November, 1960. 

Chall: So this was the beginning of the enunciation of a policy? 

Brown: Yes. You see, I was trying to get the support of the Democrat 

liberals. They were offended by the fact we didn t have an acreage 
limitation in the bond act itself. Of course, they fought us. So we 
threw them a bone in the thing . 

Chall: It seems to be a rather small bone. 

Brown: Yes, it wasn t very substantial and it had no effect upon big or small 
farms either. Well, we never expected to get enough money from the sale 
of energy out of the dam to do much more and we knew we d run out of 
it by the time it got down here. 

Chall: Do you think it satisfied them? 

Brown: No, I don t think it satisfied them. The people that fight for the 
. acreage limitation are really pretty idealistic, tough-minded people 
and nothing will satisfy them except the breakup of these big farms. 
They continued it under the Carter administration. Even though they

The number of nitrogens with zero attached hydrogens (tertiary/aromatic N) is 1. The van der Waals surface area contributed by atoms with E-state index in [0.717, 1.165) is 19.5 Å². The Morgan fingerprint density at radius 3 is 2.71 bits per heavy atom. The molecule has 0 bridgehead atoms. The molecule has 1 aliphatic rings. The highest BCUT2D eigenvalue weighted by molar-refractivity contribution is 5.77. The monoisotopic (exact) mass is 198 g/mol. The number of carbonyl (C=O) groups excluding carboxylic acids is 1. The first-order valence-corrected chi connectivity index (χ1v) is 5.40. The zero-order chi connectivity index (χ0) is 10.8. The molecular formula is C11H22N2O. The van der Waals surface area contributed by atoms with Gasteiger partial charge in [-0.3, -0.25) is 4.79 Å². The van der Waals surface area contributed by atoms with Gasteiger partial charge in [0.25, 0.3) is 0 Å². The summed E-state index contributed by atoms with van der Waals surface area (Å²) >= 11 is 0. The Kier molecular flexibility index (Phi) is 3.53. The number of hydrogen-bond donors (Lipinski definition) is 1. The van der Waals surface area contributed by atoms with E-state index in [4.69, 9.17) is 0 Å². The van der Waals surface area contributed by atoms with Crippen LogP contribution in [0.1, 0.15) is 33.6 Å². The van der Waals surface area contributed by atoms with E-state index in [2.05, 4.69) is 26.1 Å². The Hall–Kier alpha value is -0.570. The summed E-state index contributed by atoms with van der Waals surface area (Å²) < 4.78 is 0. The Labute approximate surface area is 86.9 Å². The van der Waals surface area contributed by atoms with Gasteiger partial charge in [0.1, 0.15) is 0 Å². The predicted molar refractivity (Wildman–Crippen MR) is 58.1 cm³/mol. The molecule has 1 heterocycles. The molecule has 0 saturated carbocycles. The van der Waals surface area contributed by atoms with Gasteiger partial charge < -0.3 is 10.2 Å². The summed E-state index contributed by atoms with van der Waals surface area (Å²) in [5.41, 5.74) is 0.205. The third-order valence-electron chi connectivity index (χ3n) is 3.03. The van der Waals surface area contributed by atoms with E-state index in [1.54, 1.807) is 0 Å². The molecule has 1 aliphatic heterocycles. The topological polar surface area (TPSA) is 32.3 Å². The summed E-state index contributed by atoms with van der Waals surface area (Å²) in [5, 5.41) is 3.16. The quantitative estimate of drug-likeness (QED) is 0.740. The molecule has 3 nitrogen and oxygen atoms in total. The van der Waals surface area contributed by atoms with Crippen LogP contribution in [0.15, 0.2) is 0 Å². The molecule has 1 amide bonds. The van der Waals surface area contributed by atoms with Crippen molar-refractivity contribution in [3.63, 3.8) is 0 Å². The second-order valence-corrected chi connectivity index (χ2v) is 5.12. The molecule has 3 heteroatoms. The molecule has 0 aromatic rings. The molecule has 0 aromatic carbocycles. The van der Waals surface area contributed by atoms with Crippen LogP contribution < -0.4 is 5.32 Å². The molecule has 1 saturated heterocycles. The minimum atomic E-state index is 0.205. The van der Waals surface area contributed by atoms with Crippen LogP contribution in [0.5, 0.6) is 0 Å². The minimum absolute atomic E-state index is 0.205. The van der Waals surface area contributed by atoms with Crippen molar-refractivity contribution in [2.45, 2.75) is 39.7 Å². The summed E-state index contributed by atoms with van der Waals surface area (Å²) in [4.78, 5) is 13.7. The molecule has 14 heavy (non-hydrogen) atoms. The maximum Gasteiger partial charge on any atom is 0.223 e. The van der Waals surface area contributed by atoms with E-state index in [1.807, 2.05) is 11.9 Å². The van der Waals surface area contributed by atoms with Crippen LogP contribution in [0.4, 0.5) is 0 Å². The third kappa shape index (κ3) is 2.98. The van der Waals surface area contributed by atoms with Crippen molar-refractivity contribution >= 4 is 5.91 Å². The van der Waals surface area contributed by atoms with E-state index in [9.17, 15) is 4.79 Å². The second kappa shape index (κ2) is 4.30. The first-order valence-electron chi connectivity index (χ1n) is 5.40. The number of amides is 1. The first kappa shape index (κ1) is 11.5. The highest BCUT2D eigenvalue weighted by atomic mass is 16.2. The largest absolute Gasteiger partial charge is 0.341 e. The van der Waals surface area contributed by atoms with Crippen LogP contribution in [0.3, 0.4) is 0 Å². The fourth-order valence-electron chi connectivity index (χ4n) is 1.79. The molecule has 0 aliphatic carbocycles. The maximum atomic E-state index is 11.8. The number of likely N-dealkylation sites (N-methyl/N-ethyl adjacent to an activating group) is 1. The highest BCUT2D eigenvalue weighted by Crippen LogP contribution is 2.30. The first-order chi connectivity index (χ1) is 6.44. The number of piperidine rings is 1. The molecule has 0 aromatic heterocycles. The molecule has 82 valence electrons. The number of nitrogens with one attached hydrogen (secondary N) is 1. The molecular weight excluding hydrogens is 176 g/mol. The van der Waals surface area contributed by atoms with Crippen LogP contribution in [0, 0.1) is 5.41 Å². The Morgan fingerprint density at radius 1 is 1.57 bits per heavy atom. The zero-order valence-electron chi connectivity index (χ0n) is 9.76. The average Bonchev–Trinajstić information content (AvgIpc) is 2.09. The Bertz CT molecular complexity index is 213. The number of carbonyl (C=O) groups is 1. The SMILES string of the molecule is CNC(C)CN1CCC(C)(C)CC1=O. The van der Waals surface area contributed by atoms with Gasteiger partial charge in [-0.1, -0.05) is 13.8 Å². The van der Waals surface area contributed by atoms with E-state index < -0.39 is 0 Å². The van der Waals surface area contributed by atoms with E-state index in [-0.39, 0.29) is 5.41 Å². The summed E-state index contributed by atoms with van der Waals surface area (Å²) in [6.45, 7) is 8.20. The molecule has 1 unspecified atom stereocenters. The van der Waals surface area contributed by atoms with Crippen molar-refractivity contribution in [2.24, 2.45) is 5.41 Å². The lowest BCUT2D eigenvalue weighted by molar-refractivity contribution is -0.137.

haven t enforced the acreage limitation in Imperial County since 1930 
it s almost forty-seven years Carter comes in and he tries to put 
it into effect down there. Well, nobody s for that now. Land has 
been bought and sold based upon no acreage limitation. It would be 
very unfair to bring it in now. 

Chall: As you quoted a little while ago, when you were setting up the 
policies for the bond act, you were planning to put all of the 
tidelands oil funds into the water plan. 

Brown: Not all of it. 

Chall: But a large amount. 

Brown: I think we were, yes, but we had to take 

Chall: You had to start making some concessions by about 1963 or 64. 

Everybody apparently wanted to get in, get something out of those 
tidelands . 

Pages 4, 5, 6 from radio-TV address of Governor Edmund G. Brown, Sr. 43; 
January 20, 1960. Los Angeles, California. 


After months devoted to this study by our water experts and 
other outstanding engineers, water lawyers and economists, I 
believe we have arrived at equitable and workable solutions to 
these controversial issues. 

First , we must recognize that except in the early years when